PPPs were first calculated on an experimental basis in the 1960s by the University of Pennsylvania, which was working on the ICP jointly with the United Nations Statistics Division. The ICP output was benchmark PPPs for various years, with 1970 being the first year of the ongoing, or production, series. The benchmarks were produced for 1975, 1980, 1985 and 1993, with the World Bank assuming the role of global coordinator for non-OECD countries in 1993; 118 countries were covered in the 1993 round, compared with 10 in 1970. In 1980 the OECD, in collaboration with the statistical office of the European Union (Eurostat), commenced a PPP program for its member countries. The OECD-Eurostat PPP Program was integrated within the ICP for those years in which the two overlapped. However, the OECD-Eurostat Program has been run more frequently, providing benchmark data for Western European countries and the non-European OECD countries for 1980, 1985, 1990, 1993, 1996 and 1999. (In 1999, Eastern European non-OECD countries were also included).
The last round of the ICP, conducted in respect of 1993, was dogged by problems. The funding available was insufficient to handle a project of the scope envisaged, the data supplied was often of poor quality, there was little understanding by many countries of the statistical implications of the data they were supplying, quality control of the data was poor, and the results took many years to compile. Major reviews (see footnote 4) of the OECD-Eurostat PPP Program and of the ICP were carried out in the late 1990s. Following these reviews and discussions within the United Nations Statistical Commission, the World Bank has been planning to revitalise the ICP, with a new round covering 117 countries being planned for reference year 2003. The Australian Bureau of Statistics has participated actively in the planning for a revitalised ICP through a ‘Friends of the Chair’ group which has provided advice to the United Nations Statistical Commission and the World Bank on planning for the 2003 round. The Statistical Commission has given strong support to the 2003 ICP.
4 Review of the OECD-Eurostat PPP Program, 1997 - Report commissioned by the OECD and produced by Ian Castles; Evaluation of the International Comparison Programme (ICP), 1998 - Report commissioned by the United Nations Statistical Division, produced by Jacob Ryten, and presented to the 1999 meeting of the United Nations Statistical Commission.
The World Bank is currently raising the funds required to run a 2003 round designed to avoid the pitfalls of the 1993 round. It has also been planning how to strengthen the round. Broadly, the overall 2003 ICP will be conducted by a team at the World Bank, and run on a regional basis with a coordinator being located in each of five major regions around the world. The OECD and Eurostat, in conjunction with the Economic Commission for Europe, will be responsible for about 45 countries which currently participate in their PPP Program. The ICP will be overseen by a high-level Executive Board which will be responsible for ensuring the project remains on track and that high quality results are delivered. It is expected that the Australian Statistician will be a member of the Executive Board.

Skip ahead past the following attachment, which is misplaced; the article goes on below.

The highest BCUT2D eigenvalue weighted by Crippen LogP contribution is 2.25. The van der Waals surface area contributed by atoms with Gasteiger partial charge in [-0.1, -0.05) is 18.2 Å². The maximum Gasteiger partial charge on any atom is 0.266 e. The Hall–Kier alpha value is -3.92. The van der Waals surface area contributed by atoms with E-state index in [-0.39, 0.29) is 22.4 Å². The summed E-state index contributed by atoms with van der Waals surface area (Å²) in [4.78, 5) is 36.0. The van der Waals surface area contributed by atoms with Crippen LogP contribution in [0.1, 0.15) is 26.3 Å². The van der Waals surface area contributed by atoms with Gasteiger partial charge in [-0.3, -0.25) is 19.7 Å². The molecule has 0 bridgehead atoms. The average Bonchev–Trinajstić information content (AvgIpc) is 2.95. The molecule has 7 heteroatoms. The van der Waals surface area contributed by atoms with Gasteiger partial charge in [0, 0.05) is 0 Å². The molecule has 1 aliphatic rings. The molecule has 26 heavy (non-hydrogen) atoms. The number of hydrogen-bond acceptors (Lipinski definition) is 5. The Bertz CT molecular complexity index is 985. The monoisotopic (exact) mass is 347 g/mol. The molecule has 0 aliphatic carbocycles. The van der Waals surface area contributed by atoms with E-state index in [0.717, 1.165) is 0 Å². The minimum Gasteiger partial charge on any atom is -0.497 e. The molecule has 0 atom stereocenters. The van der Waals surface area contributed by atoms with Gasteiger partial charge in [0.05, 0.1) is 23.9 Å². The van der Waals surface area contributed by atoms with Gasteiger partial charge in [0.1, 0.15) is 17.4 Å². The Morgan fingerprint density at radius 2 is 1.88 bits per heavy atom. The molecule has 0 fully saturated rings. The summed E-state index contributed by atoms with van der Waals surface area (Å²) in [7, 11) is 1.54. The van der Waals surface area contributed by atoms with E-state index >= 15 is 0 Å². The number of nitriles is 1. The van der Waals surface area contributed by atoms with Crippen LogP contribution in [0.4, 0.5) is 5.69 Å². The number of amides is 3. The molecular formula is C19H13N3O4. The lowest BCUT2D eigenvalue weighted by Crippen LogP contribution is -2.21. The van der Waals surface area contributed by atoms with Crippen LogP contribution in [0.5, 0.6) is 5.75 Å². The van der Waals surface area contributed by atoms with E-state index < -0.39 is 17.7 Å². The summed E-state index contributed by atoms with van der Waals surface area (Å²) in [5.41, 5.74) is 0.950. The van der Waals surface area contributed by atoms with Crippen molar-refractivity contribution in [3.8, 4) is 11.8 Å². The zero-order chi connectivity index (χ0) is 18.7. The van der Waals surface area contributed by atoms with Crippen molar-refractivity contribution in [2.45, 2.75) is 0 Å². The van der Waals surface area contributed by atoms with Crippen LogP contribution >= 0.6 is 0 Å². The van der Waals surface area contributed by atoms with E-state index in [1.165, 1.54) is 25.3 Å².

Apart from the cost associated with establishing the international team to conduct the ICP, there will also be costs associated with providing technical assistance to countries to enable them to improve the quality of their national accounts and/or prices statistics, as well as the costs of collecting the necessary additional prices, which some less developed countries cannot afford. The World Bank is preparing a handbook for participating countries and software that will assist countries in collecting and editing prices. Therefore, an important spin-off to the 2003 ICP will be an improvement in the underlying statistical infrastructure in many less developed countries. The World Bank has also initiated a number of research projects to establish the conceptual approaches to be adopted in areas such as the survey framework, the lists of products to be priced, the index number formula to be used in aggregation and the method(s) to be used in linking countries and regions. The ABS is likely to be providing technical assistance to countries in the Asia-Pacific region, as well as contributing to the overall coordination of the ICP within the region.